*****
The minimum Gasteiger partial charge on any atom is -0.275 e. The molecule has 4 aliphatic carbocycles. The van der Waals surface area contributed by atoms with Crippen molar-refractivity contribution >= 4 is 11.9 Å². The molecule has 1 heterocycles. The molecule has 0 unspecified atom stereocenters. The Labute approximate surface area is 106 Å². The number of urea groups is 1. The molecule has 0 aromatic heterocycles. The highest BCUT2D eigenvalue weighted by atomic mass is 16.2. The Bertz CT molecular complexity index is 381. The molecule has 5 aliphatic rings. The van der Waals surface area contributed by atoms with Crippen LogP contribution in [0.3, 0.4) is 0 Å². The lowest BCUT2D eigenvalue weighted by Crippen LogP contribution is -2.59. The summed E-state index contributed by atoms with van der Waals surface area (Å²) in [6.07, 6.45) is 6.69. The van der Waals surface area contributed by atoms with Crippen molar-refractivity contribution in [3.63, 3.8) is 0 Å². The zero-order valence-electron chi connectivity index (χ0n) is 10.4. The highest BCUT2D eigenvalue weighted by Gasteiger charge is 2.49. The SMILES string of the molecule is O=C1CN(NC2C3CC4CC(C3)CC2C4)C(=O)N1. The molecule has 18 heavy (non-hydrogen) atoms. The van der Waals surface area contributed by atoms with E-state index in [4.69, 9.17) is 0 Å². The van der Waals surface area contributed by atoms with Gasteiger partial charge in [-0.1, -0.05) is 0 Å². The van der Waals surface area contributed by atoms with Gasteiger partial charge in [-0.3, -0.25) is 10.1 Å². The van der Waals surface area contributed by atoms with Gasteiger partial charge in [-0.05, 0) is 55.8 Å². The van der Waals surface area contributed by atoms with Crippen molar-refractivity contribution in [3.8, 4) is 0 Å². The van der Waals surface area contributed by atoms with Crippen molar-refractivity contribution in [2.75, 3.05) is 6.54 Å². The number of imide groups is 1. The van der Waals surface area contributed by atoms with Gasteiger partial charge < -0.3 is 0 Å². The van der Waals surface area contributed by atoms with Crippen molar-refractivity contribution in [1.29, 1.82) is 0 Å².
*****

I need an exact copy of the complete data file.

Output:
The minimum Gasteiger partial charge on any atom is -0.275 e. The molecule has 4 aliphatic carbocycles. The van der Waals surface area contributed by atoms with Crippen molar-refractivity contribution >= 4 is 11.9 Å². The molecule has 1 heterocycles. The molecule has 0 unspecified atom stereocenters. The Labute approximate surface area is 106 Å². The number of urea groups is 1. The molecule has 0 aromatic heterocycles. The highest BCUT2D eigenvalue weighted by atomic mass is 16.2. The Bertz CT molecular complexity index is 381. The molecule has 5 aliphatic rings. The van der Waals surface area contributed by atoms with Crippen LogP contribution in [0.3, 0.4) is 0 Å². The lowest BCUT2D eigenvalue weighted by Crippen LogP contribution is -2.59. The summed E-state index contributed by atoms with van der Waals surface area (Å²) in [6.07, 6.45) is 6.69. The van der Waals surface area contributed by atoms with Crippen molar-refractivity contribution in [3.63, 3.8) is 0 Å². The zero-order valence-electron chi connectivity index (χ0n) is 10.4. The highest BCUT2D eigenvalue weighted by Gasteiger charge is 2.49. The SMILES string of the molecule is O=C1CN(NC2C3CC4CC(C3)CC2C4)C(=O)N1. The molecule has 18 heavy (non-hydrogen) atoms. The van der Waals surface area contributed by atoms with E-state index in [4.69, 9.17) is 0 Å². The van der Waals surface area contributed by atoms with Gasteiger partial charge in [-0.1, -0.05) is 0 Å². The van der Waals surface area contributed by atoms with Gasteiger partial charge in [-0.3, -0.25) is 10.1 Å². The van der Waals surface area contributed by atoms with Gasteiger partial charge in [-0.05, 0) is 55.8 Å². The van der Waals surface area contributed by atoms with Crippen molar-refractivity contribution in [3.8, 4) is 0 Å². The van der Waals surface area contributed by atoms with Crippen molar-refractivity contribution in [2.75, 3.05) is 6.54 Å². The number of imide groups is 1. The van der Waals surface area contributed by atoms with Gasteiger partial charge < -0.3 is 0 Å². The van der Waals surface area contributed by atoms with Crippen molar-refractivity contribution in [1.29, 1.82) is 0 Å².